"I started experiencing difficulties - problems came one after the other; sickness in similar succession to an extent that some of my people agreed to destroy my life because, according to them, I had betrayed Islam, the religion which they hold in very high esteem," Bockari said.

"My grandparents specifically sought ways to destroy my life," she recalled, citing an instance in which a group was hired to waylay her when she visited her father in a village in the diamond-rich Kono District in eastern Sierra Leone.

Plot to kill her

She was told her father was critically ill and near death. A family friend told her of the plan to kill her on the path leading to her father's village. "If you go, that will be the end of your life," she said her informant sternly warned. She cancelled the trip.

Later, her father called to disown her. He said that as long as she had chosen to follow the Christian faith, she was no longer his daughter or a member of the extended family. Her entire family supported him. Bockari said she was devastated because the extended family culture is one of the values of the Fulani. "But I continued to pray," she said.

Bockari smiles during the United Methodist Women 2011 Convention in December 2011 at Baoma in southern Sierra Leone.
Bockari smiles during the United Methodist Women 2011 Convention in December 2011 at Baoma in southern Sierra Leone.

Later, she received another message that her father was seriously ill and near death. This time, he was truly very sick. "So, I made up my mind to visit him because he sent word that I should go. I fasted and prayed and went along with my two sons." When she arrived, her father, who had been sick for three months, rose from his sick bed and sat down.

"He prayed for me and blessed me. The one that previously said, 'Crucify her,' was now blessing me. He said, 'I now realize it is God that called you. I have no alternative but to allow you to continue in ministry because no one can stop God's plan for you.'" She said she believes the dramatic turnaround in her father's position was influenced by the power of the prayers she continued to say during her difficult moments.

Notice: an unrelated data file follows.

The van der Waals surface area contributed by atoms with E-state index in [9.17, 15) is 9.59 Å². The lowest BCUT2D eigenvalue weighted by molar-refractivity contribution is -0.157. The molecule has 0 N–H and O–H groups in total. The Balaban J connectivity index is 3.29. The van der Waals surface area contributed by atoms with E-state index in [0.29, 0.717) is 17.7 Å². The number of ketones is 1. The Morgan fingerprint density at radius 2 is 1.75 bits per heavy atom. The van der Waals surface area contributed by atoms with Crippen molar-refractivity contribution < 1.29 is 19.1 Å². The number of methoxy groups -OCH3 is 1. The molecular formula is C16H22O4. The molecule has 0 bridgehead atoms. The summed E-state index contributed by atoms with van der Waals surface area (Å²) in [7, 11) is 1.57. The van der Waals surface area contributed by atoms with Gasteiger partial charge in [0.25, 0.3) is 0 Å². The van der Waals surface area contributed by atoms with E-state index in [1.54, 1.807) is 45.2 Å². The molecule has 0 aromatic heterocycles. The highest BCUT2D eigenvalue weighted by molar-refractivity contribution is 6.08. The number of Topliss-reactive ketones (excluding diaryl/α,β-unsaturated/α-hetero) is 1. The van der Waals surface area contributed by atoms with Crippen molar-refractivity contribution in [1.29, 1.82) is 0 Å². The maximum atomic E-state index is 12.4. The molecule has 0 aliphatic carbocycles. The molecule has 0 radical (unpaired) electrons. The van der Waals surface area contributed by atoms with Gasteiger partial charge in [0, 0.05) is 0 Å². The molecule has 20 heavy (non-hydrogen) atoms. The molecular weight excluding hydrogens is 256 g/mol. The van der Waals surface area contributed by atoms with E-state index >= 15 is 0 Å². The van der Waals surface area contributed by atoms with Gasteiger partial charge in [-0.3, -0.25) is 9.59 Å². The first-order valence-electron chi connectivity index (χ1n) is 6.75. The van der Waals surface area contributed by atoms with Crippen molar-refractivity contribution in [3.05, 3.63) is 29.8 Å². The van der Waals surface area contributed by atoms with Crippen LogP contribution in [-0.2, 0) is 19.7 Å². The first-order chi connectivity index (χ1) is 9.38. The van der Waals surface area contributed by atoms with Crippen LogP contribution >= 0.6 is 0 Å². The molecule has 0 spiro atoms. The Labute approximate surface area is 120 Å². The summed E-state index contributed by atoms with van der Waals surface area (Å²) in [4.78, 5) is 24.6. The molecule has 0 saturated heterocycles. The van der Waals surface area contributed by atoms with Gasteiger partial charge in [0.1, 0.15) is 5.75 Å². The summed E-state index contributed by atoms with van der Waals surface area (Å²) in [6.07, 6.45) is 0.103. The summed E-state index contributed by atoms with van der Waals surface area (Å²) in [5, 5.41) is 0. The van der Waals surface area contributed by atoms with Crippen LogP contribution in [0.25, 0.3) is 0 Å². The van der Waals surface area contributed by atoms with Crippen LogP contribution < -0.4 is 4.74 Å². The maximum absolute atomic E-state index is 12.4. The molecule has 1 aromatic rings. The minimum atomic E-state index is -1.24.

"He blessed me," she continued. "He called the other imams around because he was a 'chernor' - head of the local mosque with the rank equivalent to pastor in charge. They all prayed for me and blessed me. Though they did not acknowledge Christianity, I believe it was the power of God that compelled them through my prayers to bless me.

"So it was after that point that my father reconciled me with the family. Unfortunately for me, though, that was the last time I saw my father," Bockari said. "The war broke out in the following years. He was on his way to seek refuge in Guinea when he fell sick and died. But I thank God we reconciled before he died."

Bockari believes she is the proverbial stone that the builder rejected that has now become the head of the corner. She now is the breadwinner for the family that rejected her.

A ministry blessed

"Those of my people who rejected me cannot now do without me. I am now head of the family because of the blessings that they see God is bestowing upon me," she said.

She said her ministry has been blessed because she has always triumphed in difficult situations. "In all the stations I have served, I have always been admired, always been appreciated, because people have never wanted me to leave each time I had to go on transfer."

Bockari is happily married to the Rev. David Bockari, now retired, whom she met at a retreat after her Muslim husband abandoned her and her two sons because of her conversion to Christianity.

She is proud that her children are success stories. The older son graduated last year with a bachelor of arts degree. The younger son, a teacher, has opted to become a pastor, too. He is now pastor in charge at Kossoh Town United Methodist Church, where Mariama Bockari was pastor before her appointment as district superintendent.

*Jusu is a United Methodist communicator based in Sierra Leone.

News media contact: Tafadzwa Mudambanuki, Nashville, Tenn., (615) 742-5470 or [email protected].